Moncler also announced a collaboration with Rick Owens — separate from Genius — complete with one-of-a-kind custom tour bus and clothing collection. The success of the company's Genius model has inspired others to try and replicate its success. So far, none have succeeded. Yet Moncler remains under intense pressure to deliver something new and novel each year. For now, it seems, Moncler still has it.

3. Buon Gusto Returns to Milan

Both on and off the runway, trends, it seems, are no longer trendy. From Alberta Ferretti to Max Mara to Prada to Bottega Veneta — even Versace: designers emphasised longevity, wearability, and minimalism over clothes designed to grab attention on social media.

"The era of fashion made for Instagram may be drawing to a close," reported Angelo Flaccavento on day one of Milan Fashion Week. "The focus may return to well-designed product meant to be worn in real life, not costumes for pretty pictures."

The era of fashion made for Instagram may be drawing to a close.

Armani echoed the sentiment in a press conference on Friday. “I’m sick of hearing the word ‘trend’. We need to try to work for today’s woman. There shouldn’t be trends,” he said.

For Jeffrey Kalinsky, vice president and designer fashion director at Nordstrom, it signalled a return to Milan fashion's minimalist roots. "I smiled, because Milan was so known for that in the day," he said. "It was a very nice self referencing in a way."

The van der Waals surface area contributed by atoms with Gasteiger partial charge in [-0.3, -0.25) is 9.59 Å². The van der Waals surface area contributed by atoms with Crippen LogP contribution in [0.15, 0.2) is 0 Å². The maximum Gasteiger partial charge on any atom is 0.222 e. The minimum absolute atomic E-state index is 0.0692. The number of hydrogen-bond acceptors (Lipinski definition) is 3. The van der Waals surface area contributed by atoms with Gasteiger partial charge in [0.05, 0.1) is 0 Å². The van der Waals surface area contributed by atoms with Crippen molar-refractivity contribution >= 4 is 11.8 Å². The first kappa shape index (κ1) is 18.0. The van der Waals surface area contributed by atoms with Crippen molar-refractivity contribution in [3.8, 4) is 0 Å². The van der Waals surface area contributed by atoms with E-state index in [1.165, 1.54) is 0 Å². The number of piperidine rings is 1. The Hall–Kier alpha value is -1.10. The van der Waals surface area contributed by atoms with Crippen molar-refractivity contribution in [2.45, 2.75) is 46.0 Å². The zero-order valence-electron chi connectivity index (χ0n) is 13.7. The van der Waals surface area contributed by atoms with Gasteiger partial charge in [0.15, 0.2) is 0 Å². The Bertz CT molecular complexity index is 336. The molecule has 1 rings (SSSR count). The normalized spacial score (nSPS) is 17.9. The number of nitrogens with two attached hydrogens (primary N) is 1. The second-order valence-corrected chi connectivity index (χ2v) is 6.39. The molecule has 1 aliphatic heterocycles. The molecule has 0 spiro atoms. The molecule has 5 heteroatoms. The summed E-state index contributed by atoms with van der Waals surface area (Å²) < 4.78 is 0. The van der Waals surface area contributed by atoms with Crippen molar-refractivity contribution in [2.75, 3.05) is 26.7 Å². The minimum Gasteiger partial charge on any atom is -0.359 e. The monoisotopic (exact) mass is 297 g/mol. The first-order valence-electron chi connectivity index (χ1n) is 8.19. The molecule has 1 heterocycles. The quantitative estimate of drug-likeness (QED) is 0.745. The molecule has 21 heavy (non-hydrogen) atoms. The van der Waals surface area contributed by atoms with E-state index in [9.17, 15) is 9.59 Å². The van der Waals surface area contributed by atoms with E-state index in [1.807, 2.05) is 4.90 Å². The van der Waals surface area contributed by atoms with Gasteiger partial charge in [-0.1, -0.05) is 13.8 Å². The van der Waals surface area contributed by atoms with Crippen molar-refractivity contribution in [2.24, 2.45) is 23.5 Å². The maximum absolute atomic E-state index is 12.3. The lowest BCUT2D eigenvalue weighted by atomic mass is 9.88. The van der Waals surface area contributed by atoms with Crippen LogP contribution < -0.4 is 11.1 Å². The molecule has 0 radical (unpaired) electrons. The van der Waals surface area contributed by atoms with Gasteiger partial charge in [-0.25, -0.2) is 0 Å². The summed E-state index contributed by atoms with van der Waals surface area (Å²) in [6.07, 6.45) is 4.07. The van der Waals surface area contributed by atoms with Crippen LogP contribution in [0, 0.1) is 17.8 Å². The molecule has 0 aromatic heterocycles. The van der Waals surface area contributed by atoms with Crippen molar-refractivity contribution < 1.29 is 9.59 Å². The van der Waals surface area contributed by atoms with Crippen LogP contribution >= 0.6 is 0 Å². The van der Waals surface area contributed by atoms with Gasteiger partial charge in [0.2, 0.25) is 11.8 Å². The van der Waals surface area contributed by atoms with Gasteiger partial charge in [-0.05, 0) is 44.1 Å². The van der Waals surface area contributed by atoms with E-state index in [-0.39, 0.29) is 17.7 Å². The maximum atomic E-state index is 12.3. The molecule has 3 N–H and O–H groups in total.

4. Lavish Show Invitations Go Digital

In the age of environmentalism, brands are swapping the physical for the digital. Gucci's Alessandro Michele sent a WhatsApp voice note. Marni's Francesco Risso sent an mp4 video file. Bottega Veneta's Daniel Lee swapped last season's brick-like invitation for a simple email invite.

True, these small efforts are not going to make any significant dent in the planet's landfill problem. Yet the shift indicates a wider change in the way brands are thinking about fashion marketing today amid an industry entrenched in call-out culture. Where theatrical, over-the-top invitations once used to draw eyeballs and garner likes on social media, today these marketing moves are more likely to draw heavy criticism for being wasteful and unnecessary.

In New York and London, e-vites and Apple Wallet invitations became the norm. In Milan, however, designers took digital invite creativity to the next level.

5. Reuse, Recycle, Reduce

Sustainability continues to be fashion’s favourite buzzword, influencing the way designers are experimenting with the creation of collections themselves.

For Marni, designer Francesco Risso pieced together old fabrics. patchwork (using old shoe leather scraps) also popped up at Tod's, where former Bottega Veneta designer Walter Chiapponi debuted his first collection.

Elsewhere, sustainability’s influence was less subtle. Emporio Armani replicated the R-E-A concept debuted at the brand’s mens show in January, creating a capsule using recycled, regenerated or organic materials. Clothes were shown against a black backdrop emblazoned with, “I’m saying yes to recycling.”

At Moncler, the brand's Genius Grenoble ski collection drew on technology to experiment with sustainable innovations, with glow-in-the-dark snowsuits that could be charged by natural light. “It’s not just function, it’s the next step of outerwear,” said Harrods’ King.

Where fashion goes, Extinction Rebellion follows. This season, a procession of protestors pained in white and dressed in white head-to-toe in linen-like fabrics, paraded across the city. Vogue Runway Director Nichole Phelps captured the scene on her Instagram Stories: “the ghosts of fashion industry and environmental disasters,” she wrote.

https://www.instagram.com/p/B81BANNKbhB